Power savings; Disable unused threads on Xeon, and remove unused RAM?


Nov 19, 2010
Hi all,
I have a Xeon E5 2650 V2 (10 core, 20 threads), and a V4 (12 cores, 24 threads) system. Both running Windows 10 home 64bit.

They were part of a server system before, but now are doing bitcoin mining and folding.
Actually, only the graphics cards are folding. The CPUs aren't very efficient, so they're just feeding the graphics cards.

I want to optimize my system for lower power consumption, as each runs at about 400-500Watt, 24/7; without losing too much performance.
Each nVidia graphics card uses 1 full thread on my system.

In one system I use up to 4 graphics cards,
In the other I use up to 7.

In Windows, I can disable cores in msconfig.
Because of the nature of the program, I can not assign affinity to the program, as every 20 so many minutes to a few hours, it changes PID, and thus affinity will be reset.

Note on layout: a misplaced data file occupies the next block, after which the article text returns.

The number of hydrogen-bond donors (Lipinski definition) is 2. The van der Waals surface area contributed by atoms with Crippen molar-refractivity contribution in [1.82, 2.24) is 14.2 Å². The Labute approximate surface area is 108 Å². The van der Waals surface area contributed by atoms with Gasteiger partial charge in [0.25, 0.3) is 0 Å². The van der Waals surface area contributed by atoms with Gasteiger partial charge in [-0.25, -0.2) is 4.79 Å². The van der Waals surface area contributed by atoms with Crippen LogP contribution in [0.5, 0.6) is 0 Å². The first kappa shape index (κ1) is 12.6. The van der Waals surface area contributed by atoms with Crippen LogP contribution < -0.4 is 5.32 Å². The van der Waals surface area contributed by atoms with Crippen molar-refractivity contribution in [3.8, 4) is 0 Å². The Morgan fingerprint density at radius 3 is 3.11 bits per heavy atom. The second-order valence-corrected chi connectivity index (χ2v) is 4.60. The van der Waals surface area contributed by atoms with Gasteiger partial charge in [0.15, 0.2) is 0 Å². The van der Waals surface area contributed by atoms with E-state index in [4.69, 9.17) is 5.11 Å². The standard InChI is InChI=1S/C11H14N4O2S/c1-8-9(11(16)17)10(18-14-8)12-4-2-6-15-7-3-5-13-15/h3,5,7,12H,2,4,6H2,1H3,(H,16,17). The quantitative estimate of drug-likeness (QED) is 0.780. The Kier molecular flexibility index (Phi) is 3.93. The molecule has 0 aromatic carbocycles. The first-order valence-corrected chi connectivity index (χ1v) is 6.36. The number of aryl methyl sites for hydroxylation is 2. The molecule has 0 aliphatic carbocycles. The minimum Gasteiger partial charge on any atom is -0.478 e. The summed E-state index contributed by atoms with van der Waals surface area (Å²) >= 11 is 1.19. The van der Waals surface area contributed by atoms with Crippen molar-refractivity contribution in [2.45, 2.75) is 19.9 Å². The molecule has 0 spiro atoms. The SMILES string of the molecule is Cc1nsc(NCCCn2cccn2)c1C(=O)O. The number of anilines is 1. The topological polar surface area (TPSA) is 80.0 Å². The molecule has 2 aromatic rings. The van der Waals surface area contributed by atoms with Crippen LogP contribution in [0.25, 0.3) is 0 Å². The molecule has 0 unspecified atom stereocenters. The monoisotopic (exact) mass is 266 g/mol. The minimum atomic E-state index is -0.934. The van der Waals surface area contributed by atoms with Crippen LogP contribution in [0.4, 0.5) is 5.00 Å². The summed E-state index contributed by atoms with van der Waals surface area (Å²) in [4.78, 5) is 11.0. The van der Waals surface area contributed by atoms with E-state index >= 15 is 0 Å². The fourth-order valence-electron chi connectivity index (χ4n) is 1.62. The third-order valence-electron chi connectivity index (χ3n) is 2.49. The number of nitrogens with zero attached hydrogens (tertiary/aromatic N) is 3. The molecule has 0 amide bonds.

So I'm left with either setting the first system to 5 cores, or 8? (4 graphics cards, plus 1 core for system functions)
And the second to 8 or 14 cores?

The 8 or 14 cores, to allow each graphics card thread to use their unique core, rather than using a core, and it's hyperthread, allowing for more better cache throughput (one process using the same core)

Or would it be best to leave the system running on all cores, switching around as it sees fit; enabling and disabling cores at random?

I think I can save some power disabling at least half the cores, no?

Second is, I was thinking of pulling some of the ram sticks. It has 4x 4GB of RAM. I probably only use 3GB max. If anything I could use 2x4GB, and save power on the other 2 RAM sticks just idling by.
Is it a feasible move?

RAM sticks use very little power. You could pull 2 sticks (8GB sounds like plenty for your application), but the power savings would probably be in the 3-5 W range ... could be less.

As far as the CPU, I think you would get greater power savings from underclocking/undervolting your CPU, though, from what I understand about those applications, they don't work the CPU very hard so it probably is using less power than you think.

If you are really curious about this, get a Kill A Watt and test it out.